GSMA’s Latin America director Sebastián Cabello told reporters that with 14 new governments being voted in during 2017-18, the region has the opportunity to reset digital agendas and align policies with strategies to leverage the digital economy.
Mobile internet penetration varies widely between countries in the region. Argentina, Chile and Uruguay are set to see penetration levels of 60% this year, while others like Guatemala and Haiti remain below 35%, according to the GSMA’s latest Global Mobile Trends report.
The report says network coverage is no longer the main access barrier. The challenge is affordable charges and developing locally relevant content.
On the billion people worldwide who are still unconnected to the internet, Granryd said the issue is not lack of coverage but lack of skills in how to access the web, affordability and lack of relevant content.
Granryd emphasized the need for public-private partnerships to address those three issues and to work together to meet the United Nations sustainable development goals that aim to reduce poverty, inequality and environmental degradation, and promote prosperity, peace and justice.
Cabello underscored the need for regional governments to address issues including the high cost of spectrum and high taxation, which drive up the costs of services and devices for end users and discourage investments from operators.
In the case of Colombia, Cabello said that a 4.7tn-peso (US$1.55bn) fine slapped on Claro and Movistar as part of an asset reversion trial, as well as asymmetrical interconnection rates imposed on dominant operator Claro, had slowed investment in the sector in recent years.
In Brazil, the country has worked well to roll out IoT but taxes remain among the highest in the world.
Chile, for many years held up as an example in the region, is seemingly reversing its beauty contest system which charges the minimum for spectrum in order to encourage investment and appears to be planning to opt for a model that maximizes income for state coffers. This resulted in taking away spectrum in the 3.5GHz band to be used for 5G.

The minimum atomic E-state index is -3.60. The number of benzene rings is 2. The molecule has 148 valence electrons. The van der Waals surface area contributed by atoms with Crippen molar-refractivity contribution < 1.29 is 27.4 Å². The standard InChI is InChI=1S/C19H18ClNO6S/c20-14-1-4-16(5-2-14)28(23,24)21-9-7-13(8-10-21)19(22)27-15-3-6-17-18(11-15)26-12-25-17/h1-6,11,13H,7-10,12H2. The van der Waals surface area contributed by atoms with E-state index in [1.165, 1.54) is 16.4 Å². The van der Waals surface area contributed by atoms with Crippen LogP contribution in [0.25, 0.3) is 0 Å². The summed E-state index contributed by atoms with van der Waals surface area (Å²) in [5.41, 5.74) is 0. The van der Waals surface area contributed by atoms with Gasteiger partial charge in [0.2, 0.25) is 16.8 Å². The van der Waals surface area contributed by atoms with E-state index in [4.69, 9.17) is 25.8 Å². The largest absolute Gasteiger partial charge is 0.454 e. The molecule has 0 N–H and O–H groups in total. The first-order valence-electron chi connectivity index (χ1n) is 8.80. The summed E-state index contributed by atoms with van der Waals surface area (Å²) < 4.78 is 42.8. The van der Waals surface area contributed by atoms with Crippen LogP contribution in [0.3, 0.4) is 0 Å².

“There are no champions in the region. All countries are doing some things well and others not so much,” Cabello said. “What we need in the region is more carrot and less stick to encourage investments.”
According to the GSMA, mobile revenue growth will dip in 2018 and 2019 but still remain around 2%, driven by rising 4G and smartphone adoption.
The sector is vulnerable to political instability, inflation and currency fluctuations.
Operator revenues are forecast to increase by a CAGR of 1.3% to US$82.3bn in 2025 from US$74.1bn in 2017.
In 2025, 64% of connections in the region will be 4G compared to 30% in 2017. Some 8% will be 5G. Operators are investing some US$15bn per year in networks.
5G coverage in Latin America is forecast to be much lower than in the US (49%), China (28%) and Europe (29%).
But this is not significant, according to Cabello. 4G will continue to co-exist with 5G for the considerable future. 5G will be a niche technology for specific use cases. What is important is to continue moving forward to narrow the digital divide, he said.
Virgin Mobile has ‘no plans’ to leave Mexico – Mexico, Regional
There are “no plans” for virtual mobile telecoms operator Virgin Mobile to leave Mexico’s market, despite rumors about the future of the MVNO in Latin America, a company executive told local daily El Financiero.
Back in May, the company issued a statement denying a report that it was selling its regional operation for around US$300mn. But pressure has been mounting as regional operations have failed to increase their presence in certain geographies.
In an April interview with BNamericas, the company’s Mexico CEO, Steve Logue, said that they expect to make the company cash positive in two years.
“In short, no, Virgin has no plans to leave. There strategy remains the same, to develop as the digital MVNO focused on the youth segment that values and wants data in Mexico,” Virgin’s marketing director Gerardo Escobar told the newspaper.
Virgin Mobile rents capacity in Telefónica’s Mexican network for offer its services and has said it may go into business with the country’s newly launched Red Compartida wholesale network once its exclusive network contract with Telefónica expires in 2019.
The information presented and opinions expressed herein are those of the author and do not necessarily represent the views of CANTO and/or its members